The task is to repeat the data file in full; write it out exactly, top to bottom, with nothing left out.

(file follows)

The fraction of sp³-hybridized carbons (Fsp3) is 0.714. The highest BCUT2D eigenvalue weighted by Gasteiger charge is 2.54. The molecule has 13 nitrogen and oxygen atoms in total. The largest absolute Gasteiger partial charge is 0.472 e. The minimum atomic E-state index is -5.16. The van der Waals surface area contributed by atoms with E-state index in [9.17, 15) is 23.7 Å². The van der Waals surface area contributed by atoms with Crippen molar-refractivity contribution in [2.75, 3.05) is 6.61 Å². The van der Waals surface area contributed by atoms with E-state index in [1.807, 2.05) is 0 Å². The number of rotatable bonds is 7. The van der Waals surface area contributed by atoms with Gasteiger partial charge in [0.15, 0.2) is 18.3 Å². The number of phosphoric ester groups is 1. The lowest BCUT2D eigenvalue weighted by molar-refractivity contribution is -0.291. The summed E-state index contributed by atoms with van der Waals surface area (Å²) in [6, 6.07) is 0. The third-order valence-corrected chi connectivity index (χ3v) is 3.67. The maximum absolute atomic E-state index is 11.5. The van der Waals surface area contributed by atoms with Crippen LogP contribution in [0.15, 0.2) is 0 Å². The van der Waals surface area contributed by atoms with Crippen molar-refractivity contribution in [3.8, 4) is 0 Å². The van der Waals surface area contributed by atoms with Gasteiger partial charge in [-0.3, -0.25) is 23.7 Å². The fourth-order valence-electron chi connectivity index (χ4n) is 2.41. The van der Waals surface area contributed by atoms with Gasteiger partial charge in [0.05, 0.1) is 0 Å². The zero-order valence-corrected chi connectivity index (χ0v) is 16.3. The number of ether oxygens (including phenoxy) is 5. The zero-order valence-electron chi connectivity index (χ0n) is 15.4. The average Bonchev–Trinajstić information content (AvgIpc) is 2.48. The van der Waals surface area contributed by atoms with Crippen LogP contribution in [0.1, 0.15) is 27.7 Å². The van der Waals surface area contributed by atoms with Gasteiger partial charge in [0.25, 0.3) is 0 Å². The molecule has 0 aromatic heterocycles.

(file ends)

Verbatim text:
The fraction of sp³-hybridized carbons (Fsp3) is 0.714. The highest BCUT2D eigenvalue weighted by Gasteiger charge is 2.54. The molecule has 13 nitrogen and oxygen atoms in total. The largest absolute Gasteiger partial charge is 0.472 e. The minimum atomic E-state index is -5.16. The van der Waals surface area contributed by atoms with E-state index in [9.17, 15) is 23.7 Å². The van der Waals surface area contributed by atoms with Crippen molar-refractivity contribution in [2.75, 3.05) is 6.61 Å². The van der Waals surface area contributed by atoms with E-state index in [1.807, 2.05) is 0 Å². The number of rotatable bonds is 7. The van der Waals surface area contributed by atoms with Gasteiger partial charge in [0.15, 0.2) is 18.3 Å². The number of phosphoric ester groups is 1. The lowest BCUT2D eigenvalue weighted by molar-refractivity contribution is -0.291. The summed E-state index contributed by atoms with van der Waals surface area (Å²) in [6, 6.07) is 0. The third-order valence-corrected chi connectivity index (χ3v) is 3.67. The maximum absolute atomic E-state index is 11.5. The van der Waals surface area contributed by atoms with Crippen LogP contribution in [0.15, 0.2) is 0 Å². The van der Waals surface area contributed by atoms with Crippen molar-refractivity contribution in [3.8, 4) is 0 Å². The van der Waals surface area contributed by atoms with Gasteiger partial charge in [-0.3, -0.25) is 23.7 Å². The fourth-order valence-electron chi connectivity index (χ4n) is 2.41. The van der Waals surface area contributed by atoms with Gasteiger partial charge in [0.05, 0.1) is 0 Å². The zero-order valence-corrected chi connectivity index (χ0v) is 16.3. The number of ether oxygens (including phenoxy) is 5. The zero-order valence-electron chi connectivity index (χ0n) is 15.4. The average Bonchev–Trinajstić information content (AvgIpc) is 2.48. The van der Waals surface area contributed by atoms with Crippen LogP contribution in [0.1, 0.15) is 27.7 Å². The van der Waals surface area contributed by atoms with Gasteiger partial charge in [0.25, 0.3) is 0 Å². The molecule has 0 aromatic heterocycles.